Check out these antique locks.
These beautiful antiques were found on a recent trip to southern Italy at the Tenuta Vanuollo, an organic bufala farm.
Next to intricacy, age is what will make picking or bypassing a lock more difficult. Years of rust, neglect, dirt and grime. Left outside to weather in changing conditions. The metal swells and shrinks. Soon you’d be lucky if you could even get the key itself in there.
The movies never show you that part. They make it look easy.
Hollywood loves to show someone picking a lock because its sexy.
From Michael Westen of Burn Notice to Sam Fisher in Splinter Cell, lock picking is one of the more intriguing elements in spy culture. This is in part because of the mystery. Stick something that is not a key into a lock, wiggle it a bit, and *BOOM* you’re in! Sometimes it is that simple, but often times, it’s not.
But every good spy needs to know how to pick a lock, right?
In real life, a spy’s ability to maintain their cover gets exponentially more difficult once they produce a pair of lock picks.
Even for non-spies, having lock picks on you sends a very specific message to law enforcement, TSA, or whomever you may need to show them to.
If you’re a professional with a need to have them – great. Otherwise, defer to your local laws.
Nevertheless, lock picking has become a fast-growing hobby in recent years and it is by far one of my favorite pastimes.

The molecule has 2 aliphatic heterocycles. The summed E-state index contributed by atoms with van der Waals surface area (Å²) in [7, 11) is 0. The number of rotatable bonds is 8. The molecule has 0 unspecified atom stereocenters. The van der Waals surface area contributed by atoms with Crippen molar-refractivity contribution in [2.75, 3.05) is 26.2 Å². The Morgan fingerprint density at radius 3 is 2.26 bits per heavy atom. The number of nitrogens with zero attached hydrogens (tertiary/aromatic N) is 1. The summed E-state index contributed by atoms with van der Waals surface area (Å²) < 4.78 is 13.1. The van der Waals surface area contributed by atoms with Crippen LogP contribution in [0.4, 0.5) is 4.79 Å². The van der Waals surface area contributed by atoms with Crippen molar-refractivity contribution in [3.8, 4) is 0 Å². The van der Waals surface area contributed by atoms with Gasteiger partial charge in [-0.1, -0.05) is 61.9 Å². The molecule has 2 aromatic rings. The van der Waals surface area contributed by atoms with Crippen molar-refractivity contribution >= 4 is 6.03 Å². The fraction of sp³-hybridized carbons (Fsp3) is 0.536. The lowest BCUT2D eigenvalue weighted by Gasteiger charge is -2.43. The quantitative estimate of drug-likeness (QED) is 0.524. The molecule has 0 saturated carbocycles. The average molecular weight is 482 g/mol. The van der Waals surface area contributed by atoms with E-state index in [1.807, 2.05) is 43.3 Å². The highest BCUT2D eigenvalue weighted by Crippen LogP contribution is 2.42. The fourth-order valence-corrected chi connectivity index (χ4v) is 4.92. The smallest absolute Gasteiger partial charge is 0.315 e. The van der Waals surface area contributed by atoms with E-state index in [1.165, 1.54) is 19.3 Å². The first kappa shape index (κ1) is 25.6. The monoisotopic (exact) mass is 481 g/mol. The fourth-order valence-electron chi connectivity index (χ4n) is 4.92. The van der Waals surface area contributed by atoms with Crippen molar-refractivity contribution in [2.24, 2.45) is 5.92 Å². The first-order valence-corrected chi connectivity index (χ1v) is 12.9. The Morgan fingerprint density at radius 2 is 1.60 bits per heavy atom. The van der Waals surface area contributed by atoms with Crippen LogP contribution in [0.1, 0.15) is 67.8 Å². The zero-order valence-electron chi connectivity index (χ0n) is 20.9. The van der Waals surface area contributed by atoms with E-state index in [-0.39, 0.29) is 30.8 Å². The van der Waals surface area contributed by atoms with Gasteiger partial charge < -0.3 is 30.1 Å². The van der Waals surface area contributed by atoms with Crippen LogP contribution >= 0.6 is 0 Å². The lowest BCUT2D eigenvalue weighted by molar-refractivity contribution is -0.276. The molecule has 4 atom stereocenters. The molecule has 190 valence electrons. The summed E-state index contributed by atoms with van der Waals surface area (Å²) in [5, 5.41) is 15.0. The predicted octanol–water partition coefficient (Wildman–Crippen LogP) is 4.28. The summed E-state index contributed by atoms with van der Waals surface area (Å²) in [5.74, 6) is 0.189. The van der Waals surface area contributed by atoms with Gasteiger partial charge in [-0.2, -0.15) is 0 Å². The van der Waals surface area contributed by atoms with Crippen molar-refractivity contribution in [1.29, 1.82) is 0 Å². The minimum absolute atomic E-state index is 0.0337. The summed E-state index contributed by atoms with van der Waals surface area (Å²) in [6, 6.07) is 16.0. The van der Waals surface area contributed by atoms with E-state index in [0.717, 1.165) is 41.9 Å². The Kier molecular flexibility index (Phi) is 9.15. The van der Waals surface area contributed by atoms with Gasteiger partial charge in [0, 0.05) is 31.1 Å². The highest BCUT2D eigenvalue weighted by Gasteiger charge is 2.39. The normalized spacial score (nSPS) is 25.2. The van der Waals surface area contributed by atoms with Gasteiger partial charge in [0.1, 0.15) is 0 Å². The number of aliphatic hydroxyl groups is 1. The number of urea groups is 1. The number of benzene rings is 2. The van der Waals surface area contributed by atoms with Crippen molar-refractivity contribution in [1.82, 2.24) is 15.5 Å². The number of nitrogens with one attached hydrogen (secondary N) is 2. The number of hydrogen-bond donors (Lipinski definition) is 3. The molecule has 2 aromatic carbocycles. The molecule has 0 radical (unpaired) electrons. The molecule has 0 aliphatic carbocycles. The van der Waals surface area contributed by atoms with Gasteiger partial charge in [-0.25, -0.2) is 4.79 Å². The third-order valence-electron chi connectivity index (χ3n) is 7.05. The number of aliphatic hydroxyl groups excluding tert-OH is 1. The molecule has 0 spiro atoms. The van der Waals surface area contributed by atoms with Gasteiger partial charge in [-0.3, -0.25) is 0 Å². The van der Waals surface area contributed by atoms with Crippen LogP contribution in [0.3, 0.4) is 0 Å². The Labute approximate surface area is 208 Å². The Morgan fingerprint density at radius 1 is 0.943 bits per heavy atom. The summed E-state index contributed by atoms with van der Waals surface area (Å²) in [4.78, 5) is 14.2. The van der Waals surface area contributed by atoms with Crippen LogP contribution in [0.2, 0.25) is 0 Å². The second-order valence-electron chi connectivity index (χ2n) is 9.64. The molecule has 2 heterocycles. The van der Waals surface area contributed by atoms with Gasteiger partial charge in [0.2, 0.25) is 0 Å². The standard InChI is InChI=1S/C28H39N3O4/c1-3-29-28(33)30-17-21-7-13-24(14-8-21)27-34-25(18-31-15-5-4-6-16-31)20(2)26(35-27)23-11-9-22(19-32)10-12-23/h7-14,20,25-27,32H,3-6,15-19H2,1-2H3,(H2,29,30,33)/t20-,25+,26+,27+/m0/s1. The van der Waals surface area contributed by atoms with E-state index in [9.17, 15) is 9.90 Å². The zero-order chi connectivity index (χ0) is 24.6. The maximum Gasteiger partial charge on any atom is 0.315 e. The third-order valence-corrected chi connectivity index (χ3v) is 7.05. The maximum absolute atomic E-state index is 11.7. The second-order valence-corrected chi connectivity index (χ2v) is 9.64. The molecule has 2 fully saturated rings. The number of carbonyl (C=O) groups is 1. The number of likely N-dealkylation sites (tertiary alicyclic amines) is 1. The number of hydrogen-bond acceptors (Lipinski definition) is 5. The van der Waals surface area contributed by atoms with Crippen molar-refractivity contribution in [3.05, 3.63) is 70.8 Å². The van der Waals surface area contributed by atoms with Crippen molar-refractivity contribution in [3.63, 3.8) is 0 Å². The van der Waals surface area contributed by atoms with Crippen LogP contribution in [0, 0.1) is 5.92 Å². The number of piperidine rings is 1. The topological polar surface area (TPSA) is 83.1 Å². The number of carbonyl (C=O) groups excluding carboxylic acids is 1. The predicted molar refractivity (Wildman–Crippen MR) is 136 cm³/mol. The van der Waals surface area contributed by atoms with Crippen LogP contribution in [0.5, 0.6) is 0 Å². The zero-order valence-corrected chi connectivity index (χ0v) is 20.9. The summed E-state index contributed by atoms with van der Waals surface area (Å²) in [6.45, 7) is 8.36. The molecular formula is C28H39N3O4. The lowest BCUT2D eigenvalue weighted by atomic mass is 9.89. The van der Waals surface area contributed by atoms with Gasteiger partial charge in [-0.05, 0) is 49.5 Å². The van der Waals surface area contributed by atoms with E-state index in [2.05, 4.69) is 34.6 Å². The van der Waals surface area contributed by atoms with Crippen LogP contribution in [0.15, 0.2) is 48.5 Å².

Groups like The Open Organization Of Lockpickers (TOOOL) have local chapters all around the world that introduce the concept to people and let you learn and practice on real locks.
At DefCON, the world-famous hacker conference, there is an entire section called the LockPicking Village where they teach picking and bypass and have contests for various prizes.
In 2013, I thought it would be an amazing hobby to pick up both for practical reasons and professional aspirations.
I dropped by my local TOOOL chapter and fumbled my way through a few training locks. Every time I opened one, I had this “aha” moment. It was like an electric spark in my brain – an “I did it” that I hadn’t felt before.
I quickly found that each lock is a unique puzzle with potentially several solutions. Some can be picked, some can be jiggled, and some can simply be bypassed. It became the ultimate game.
The most common locks are pin and tumbler (like your standard door lock), wafer locks (like older cars, mailboxes or padlocks) and dimple locks (technically still a pin and tumbler) that use the flat side of the key as the biting area.
In short, there is a whole lot of science and engineering that goes into locks and its absolutely fascinating. I could nerd out on it for days. But I digress.
Now, I mostly use this skill to help friends and neighbors get into their house/car/safe when they’ve lost the keys.
For me, lock-picking has become another form of meditation.
It has proven to be a great mindfulness exercise. A way to help me de-stress and get a little more creative and less rigid. Because even with all the math and measurements and tolerances, lock picking is so much about feel rather than force.
You can’t grind your way to ‘open’. It takes listening. It takes feeling. It takes finesse.
What hobbies do you use for de-stressing? Let me know in the comments.
As always, thanks for reading!